Here is some more detail from your teachers about the topics they will be presenting at the weekend
Daoyin Yangsheng Gong Stress Management
A dynamic routine that provides the tools to effectively manage our stress response and chronic stress.
Daoyin Yangsheng Gong inherently works holistically; calming the mind and alleviating physical symptoms.
Having achieved in-depth knowledge of Chinese medicine and various martial arts Sha Guozheng created a set of health exercises to benefit body and mind, health and martial arts skills.
Baguazhang offers a variety of whirling, unforeseeable and stretching techniques improving especially the spiral energy.
The explosive and wide reaching techniques open, speed up and strengthen body and mind.
The very clear, simple and straight forward movements enhance concentration and strength bringing body and mind together.
1. How to practice Zhanzhuang.
In traditional martial arts practice Zhanzhuang, the Standing Pole is a very important practice. Compared to my experiences with Karate, and other martial arts, I quickly realized a valuable consequence of Taiji, as I studied in the WCTA, with Chen Xiaowang and Jan Silberstorff. The efficiency of martial arts for self-defense purposes has always interested me. So, after my first experience with standing meditation training (Zhanzhuang) in Chen Taijiquan, I kept asking myself: “What is this standing around, when combined with the slow movements of the Taiji, supposed to achieve in a severe, physical combat situation?”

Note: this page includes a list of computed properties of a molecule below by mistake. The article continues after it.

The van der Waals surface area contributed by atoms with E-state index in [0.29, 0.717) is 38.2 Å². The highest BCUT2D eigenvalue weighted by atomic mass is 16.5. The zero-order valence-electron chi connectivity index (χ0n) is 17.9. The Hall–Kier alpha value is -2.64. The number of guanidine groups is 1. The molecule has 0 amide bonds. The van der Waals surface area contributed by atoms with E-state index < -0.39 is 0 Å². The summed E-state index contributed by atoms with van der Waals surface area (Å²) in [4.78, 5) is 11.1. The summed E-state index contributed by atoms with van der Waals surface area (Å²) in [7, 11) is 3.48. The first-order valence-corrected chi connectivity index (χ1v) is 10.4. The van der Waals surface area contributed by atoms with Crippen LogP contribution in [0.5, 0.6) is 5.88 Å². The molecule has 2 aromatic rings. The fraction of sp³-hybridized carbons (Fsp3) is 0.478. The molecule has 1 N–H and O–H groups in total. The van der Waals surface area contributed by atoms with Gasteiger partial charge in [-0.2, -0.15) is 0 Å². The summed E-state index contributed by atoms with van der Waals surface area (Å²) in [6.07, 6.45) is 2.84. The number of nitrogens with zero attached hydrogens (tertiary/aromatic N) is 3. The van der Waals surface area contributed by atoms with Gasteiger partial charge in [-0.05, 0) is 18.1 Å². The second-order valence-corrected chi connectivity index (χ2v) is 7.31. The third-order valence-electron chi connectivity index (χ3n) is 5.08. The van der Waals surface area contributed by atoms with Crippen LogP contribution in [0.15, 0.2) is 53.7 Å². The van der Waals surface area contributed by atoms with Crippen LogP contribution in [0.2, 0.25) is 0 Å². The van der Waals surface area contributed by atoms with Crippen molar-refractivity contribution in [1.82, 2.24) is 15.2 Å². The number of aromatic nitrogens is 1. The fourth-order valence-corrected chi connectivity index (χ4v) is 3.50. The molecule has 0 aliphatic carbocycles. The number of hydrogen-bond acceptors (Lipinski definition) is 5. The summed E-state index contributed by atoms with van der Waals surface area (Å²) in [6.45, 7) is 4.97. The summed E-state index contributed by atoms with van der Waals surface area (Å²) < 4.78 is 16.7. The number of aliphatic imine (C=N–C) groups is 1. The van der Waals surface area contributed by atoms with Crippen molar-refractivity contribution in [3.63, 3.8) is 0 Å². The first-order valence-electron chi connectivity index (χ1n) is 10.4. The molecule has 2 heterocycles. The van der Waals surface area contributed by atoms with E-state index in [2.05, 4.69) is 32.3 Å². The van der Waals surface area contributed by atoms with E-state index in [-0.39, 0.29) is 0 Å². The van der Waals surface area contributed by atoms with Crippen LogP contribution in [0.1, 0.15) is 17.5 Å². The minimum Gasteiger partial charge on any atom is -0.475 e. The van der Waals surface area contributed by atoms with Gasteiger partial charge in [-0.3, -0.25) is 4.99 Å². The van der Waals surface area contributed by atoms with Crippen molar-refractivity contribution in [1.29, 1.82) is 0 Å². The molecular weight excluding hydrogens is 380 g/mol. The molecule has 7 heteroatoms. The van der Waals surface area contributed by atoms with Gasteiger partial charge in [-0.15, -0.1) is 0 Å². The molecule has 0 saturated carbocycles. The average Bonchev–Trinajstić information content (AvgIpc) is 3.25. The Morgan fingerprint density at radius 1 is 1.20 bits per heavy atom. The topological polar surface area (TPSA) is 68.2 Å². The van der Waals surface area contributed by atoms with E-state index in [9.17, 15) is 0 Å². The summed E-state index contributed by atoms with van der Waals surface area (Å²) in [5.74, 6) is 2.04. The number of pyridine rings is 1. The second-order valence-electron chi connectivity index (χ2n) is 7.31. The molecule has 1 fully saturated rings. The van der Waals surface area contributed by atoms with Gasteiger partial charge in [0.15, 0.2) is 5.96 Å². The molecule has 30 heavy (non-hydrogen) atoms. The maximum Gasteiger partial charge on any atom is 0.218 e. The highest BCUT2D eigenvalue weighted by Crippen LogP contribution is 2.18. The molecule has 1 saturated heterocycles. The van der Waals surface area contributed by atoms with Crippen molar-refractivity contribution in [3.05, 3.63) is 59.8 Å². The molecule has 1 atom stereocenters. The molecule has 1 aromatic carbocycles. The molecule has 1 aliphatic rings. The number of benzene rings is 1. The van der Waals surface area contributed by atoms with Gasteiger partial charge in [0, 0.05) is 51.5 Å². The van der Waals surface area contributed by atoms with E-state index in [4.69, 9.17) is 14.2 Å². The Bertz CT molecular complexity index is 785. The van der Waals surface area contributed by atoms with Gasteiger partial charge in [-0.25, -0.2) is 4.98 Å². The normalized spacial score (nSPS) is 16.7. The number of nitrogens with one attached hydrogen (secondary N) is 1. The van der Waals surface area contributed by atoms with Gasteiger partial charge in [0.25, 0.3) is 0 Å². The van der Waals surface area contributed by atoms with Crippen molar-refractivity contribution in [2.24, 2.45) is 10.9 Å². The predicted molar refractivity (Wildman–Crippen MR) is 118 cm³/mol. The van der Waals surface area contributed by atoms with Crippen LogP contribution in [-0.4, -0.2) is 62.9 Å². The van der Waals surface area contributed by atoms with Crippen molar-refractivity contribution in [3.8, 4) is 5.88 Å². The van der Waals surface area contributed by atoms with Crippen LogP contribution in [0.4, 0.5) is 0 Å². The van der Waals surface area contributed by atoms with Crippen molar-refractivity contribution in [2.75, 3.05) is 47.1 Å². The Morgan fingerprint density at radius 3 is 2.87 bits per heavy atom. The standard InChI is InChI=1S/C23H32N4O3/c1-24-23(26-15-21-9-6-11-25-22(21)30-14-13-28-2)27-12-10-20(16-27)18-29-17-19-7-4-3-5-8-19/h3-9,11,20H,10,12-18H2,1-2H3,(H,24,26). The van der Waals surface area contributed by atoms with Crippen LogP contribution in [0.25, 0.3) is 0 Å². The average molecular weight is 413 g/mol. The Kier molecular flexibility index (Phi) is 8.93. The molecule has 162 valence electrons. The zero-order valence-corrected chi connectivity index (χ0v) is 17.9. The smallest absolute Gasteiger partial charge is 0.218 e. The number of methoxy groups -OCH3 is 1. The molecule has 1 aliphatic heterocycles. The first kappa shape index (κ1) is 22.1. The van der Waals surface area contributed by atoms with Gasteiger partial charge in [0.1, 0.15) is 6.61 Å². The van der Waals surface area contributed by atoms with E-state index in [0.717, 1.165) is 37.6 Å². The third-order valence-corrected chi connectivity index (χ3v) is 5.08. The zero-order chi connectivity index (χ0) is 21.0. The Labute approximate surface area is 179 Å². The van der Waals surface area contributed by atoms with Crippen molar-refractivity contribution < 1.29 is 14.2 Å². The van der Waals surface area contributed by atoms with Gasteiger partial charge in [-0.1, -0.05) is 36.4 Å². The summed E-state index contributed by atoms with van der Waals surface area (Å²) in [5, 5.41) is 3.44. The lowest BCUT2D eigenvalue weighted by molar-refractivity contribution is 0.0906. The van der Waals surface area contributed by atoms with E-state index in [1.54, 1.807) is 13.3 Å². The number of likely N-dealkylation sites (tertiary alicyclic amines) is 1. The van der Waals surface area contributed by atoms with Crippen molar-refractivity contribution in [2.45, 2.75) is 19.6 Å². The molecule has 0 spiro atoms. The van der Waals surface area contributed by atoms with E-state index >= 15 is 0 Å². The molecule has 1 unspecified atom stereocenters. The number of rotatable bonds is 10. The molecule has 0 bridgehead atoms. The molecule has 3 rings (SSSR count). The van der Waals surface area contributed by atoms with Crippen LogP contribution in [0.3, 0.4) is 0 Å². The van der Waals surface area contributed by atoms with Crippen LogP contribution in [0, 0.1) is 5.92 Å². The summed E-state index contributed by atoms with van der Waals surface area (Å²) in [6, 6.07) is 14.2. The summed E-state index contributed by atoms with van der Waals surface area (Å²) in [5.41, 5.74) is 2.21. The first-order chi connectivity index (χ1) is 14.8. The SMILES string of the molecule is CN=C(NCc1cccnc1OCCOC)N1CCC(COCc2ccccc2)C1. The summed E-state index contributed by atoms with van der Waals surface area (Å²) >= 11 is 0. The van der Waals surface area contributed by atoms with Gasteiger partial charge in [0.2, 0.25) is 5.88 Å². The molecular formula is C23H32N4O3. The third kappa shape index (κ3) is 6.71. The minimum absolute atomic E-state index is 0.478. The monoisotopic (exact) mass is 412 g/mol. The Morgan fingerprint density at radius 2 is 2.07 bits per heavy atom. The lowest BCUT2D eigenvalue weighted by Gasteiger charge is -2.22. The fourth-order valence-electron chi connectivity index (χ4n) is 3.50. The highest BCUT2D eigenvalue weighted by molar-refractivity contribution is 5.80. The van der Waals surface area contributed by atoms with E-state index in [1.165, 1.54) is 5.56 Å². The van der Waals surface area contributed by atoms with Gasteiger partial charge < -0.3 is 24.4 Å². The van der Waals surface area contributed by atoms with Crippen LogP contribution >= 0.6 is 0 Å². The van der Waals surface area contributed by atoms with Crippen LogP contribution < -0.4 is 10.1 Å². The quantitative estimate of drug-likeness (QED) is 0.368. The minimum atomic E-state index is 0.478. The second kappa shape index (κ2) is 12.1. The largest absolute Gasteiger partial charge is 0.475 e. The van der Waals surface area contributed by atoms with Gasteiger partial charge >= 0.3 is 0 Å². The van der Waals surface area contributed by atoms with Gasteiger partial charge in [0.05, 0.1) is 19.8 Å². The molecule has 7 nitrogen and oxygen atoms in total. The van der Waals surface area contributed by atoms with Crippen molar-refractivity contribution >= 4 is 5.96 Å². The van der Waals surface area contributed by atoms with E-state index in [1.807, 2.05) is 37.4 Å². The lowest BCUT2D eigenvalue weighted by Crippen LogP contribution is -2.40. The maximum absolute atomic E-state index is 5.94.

Soon I noticed the first changes, I felt and filled my own inner space. I was calmer, and slowly the feeling of my inner centre developed. The training helped me to relax and let go of daily stress. This ability to relax and be calm even when under pressure or extreme stress, gives one the capability to be able to keep a better overview of a situation, which is of existential importance in a self-defense situation.
It is a very clear method and very helpful for daily life as well as for martial art skills.
I want to share this wonderful practice of standing with you.
2. Reeling Silk (Chan Si Gong) Basics
After the Standing we start to move a little bit.
Chen Style Taijiquan offers a lot of Basic Reeling Silk Exercises. The so called “Chen Family Qi Gong System“ or Chan Si Gong is simple and easy to learn through repeated practice of its gentle spiralling movements integral to Chen style Tajiquan.